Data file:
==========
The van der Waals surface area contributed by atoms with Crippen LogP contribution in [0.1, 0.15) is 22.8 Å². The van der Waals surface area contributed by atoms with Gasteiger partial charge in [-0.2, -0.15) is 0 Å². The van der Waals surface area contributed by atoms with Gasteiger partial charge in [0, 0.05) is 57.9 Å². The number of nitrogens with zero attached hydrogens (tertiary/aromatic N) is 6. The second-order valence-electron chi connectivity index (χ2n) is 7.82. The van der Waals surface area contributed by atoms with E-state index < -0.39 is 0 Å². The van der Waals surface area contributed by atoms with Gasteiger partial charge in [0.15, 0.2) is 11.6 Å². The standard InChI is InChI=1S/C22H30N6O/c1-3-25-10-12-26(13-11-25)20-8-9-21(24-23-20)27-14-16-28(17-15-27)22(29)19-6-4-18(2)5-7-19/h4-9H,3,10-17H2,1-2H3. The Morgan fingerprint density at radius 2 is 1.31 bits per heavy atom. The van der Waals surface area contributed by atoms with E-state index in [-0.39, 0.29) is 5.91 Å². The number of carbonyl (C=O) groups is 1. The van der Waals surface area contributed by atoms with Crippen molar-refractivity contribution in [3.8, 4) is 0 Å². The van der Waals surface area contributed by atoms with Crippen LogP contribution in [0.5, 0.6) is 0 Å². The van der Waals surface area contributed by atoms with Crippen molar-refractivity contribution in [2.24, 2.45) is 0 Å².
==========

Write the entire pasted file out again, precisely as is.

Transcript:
The van der Waals surface area contributed by atoms with Crippen LogP contribution in [0.1, 0.15) is 22.8 Å². The van der Waals surface area contributed by atoms with Gasteiger partial charge in [-0.2, -0.15) is 0 Å². The van der Waals surface area contributed by atoms with Gasteiger partial charge in [0, 0.05) is 57.9 Å². The number of nitrogens with zero attached hydrogens (tertiary/aromatic N) is 6. The second-order valence-electron chi connectivity index (χ2n) is 7.82. The van der Waals surface area contributed by atoms with E-state index < -0.39 is 0 Å². The van der Waals surface area contributed by atoms with Gasteiger partial charge in [0.15, 0.2) is 11.6 Å². The standard InChI is InChI=1S/C22H30N6O/c1-3-25-10-12-26(13-11-25)20-8-9-21(24-23-20)27-14-16-28(17-15-27)22(29)19-6-4-18(2)5-7-19/h4-9H,3,10-17H2,1-2H3. The Morgan fingerprint density at radius 2 is 1.31 bits per heavy atom. The van der Waals surface area contributed by atoms with E-state index in [-0.39, 0.29) is 5.91 Å². The number of carbonyl (C=O) groups is 1. The van der Waals surface area contributed by atoms with Crippen molar-refractivity contribution in [3.8, 4) is 0 Å². The van der Waals surface area contributed by atoms with Crippen LogP contribution in [0.5, 0.6) is 0 Å². The van der Waals surface area contributed by atoms with Crippen molar-refractivity contribution in [2.24, 2.45) is 0 Å².